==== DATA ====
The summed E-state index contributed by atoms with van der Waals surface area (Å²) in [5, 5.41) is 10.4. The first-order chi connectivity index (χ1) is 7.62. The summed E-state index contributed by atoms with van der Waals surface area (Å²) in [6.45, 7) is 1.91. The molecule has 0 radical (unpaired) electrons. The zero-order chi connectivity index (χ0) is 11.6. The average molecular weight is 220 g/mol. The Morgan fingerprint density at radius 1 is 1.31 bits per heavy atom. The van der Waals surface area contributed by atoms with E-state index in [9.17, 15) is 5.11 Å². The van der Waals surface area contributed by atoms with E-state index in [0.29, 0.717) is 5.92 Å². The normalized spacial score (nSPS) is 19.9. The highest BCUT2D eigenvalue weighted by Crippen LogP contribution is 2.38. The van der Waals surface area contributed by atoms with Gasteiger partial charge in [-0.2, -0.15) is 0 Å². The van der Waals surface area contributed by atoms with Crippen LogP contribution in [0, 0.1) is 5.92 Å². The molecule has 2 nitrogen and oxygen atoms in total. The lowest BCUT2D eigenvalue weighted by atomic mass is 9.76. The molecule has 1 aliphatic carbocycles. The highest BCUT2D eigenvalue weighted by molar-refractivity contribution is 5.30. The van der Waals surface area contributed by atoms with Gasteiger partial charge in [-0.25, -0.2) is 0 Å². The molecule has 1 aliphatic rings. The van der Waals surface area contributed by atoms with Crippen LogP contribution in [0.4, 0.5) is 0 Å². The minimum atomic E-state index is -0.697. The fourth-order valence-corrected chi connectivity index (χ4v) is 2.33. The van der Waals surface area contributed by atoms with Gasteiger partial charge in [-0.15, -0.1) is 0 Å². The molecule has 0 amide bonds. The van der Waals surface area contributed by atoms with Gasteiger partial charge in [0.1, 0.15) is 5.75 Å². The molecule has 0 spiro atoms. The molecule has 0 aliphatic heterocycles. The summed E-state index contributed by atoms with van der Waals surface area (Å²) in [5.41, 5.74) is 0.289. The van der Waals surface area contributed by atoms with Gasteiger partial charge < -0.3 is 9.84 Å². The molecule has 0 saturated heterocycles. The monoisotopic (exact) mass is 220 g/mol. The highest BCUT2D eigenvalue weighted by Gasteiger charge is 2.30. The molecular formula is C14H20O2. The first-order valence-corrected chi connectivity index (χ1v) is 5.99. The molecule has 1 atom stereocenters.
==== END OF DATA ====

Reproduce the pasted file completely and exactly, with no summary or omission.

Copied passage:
The summed E-state index contributed by atoms with van der Waals surface area (Å²) in [5, 5.41) is 10.4. The first-order chi connectivity index (χ1) is 7.62. The summed E-state index contributed by atoms with van der Waals surface area (Å²) in [6.45, 7) is 1.91. The molecule has 0 radical (unpaired) electrons. The zero-order chi connectivity index (χ0) is 11.6. The average molecular weight is 220 g/mol. The Morgan fingerprint density at radius 1 is 1.31 bits per heavy atom. The van der Waals surface area contributed by atoms with E-state index in [9.17, 15) is 5.11 Å². The van der Waals surface area contributed by atoms with E-state index in [0.29, 0.717) is 5.92 Å². The normalized spacial score (nSPS) is 19.9. The highest BCUT2D eigenvalue weighted by Crippen LogP contribution is 2.38. The van der Waals surface area contributed by atoms with Gasteiger partial charge in [-0.2, -0.15) is 0 Å². The van der Waals surface area contributed by atoms with Crippen LogP contribution in [0, 0.1) is 5.92 Å². The molecule has 2 nitrogen and oxygen atoms in total. The lowest BCUT2D eigenvalue weighted by atomic mass is 9.76. The molecule has 1 aliphatic carbocycles. The highest BCUT2D eigenvalue weighted by molar-refractivity contribution is 5.30. The van der Waals surface area contributed by atoms with Gasteiger partial charge in [-0.25, -0.2) is 0 Å². The molecule has 1 aliphatic rings. The van der Waals surface area contributed by atoms with Crippen LogP contribution in [0.4, 0.5) is 0 Å². The minimum atomic E-state index is -0.697. The fourth-order valence-corrected chi connectivity index (χ4v) is 2.33. The van der Waals surface area contributed by atoms with Gasteiger partial charge in [-0.15, -0.1) is 0 Å². The molecule has 0 amide bonds. The van der Waals surface area contributed by atoms with Gasteiger partial charge in [0.1, 0.15) is 5.75 Å². The molecule has 0 spiro atoms. The molecule has 0 aliphatic heterocycles. The summed E-state index contributed by atoms with van der Waals surface area (Å²) in [5.41, 5.74) is 0.289. The van der Waals surface area contributed by atoms with Gasteiger partial charge < -0.3 is 9.84 Å². The molecule has 0 saturated heterocycles. The monoisotopic (exact) mass is 220 g/mol. The highest BCUT2D eigenvalue weighted by Gasteiger charge is 2.30. The molecular formula is C14H20O2. The first-order valence-corrected chi connectivity index (χ1v) is 5.99. The molecule has 1 atom stereocenters.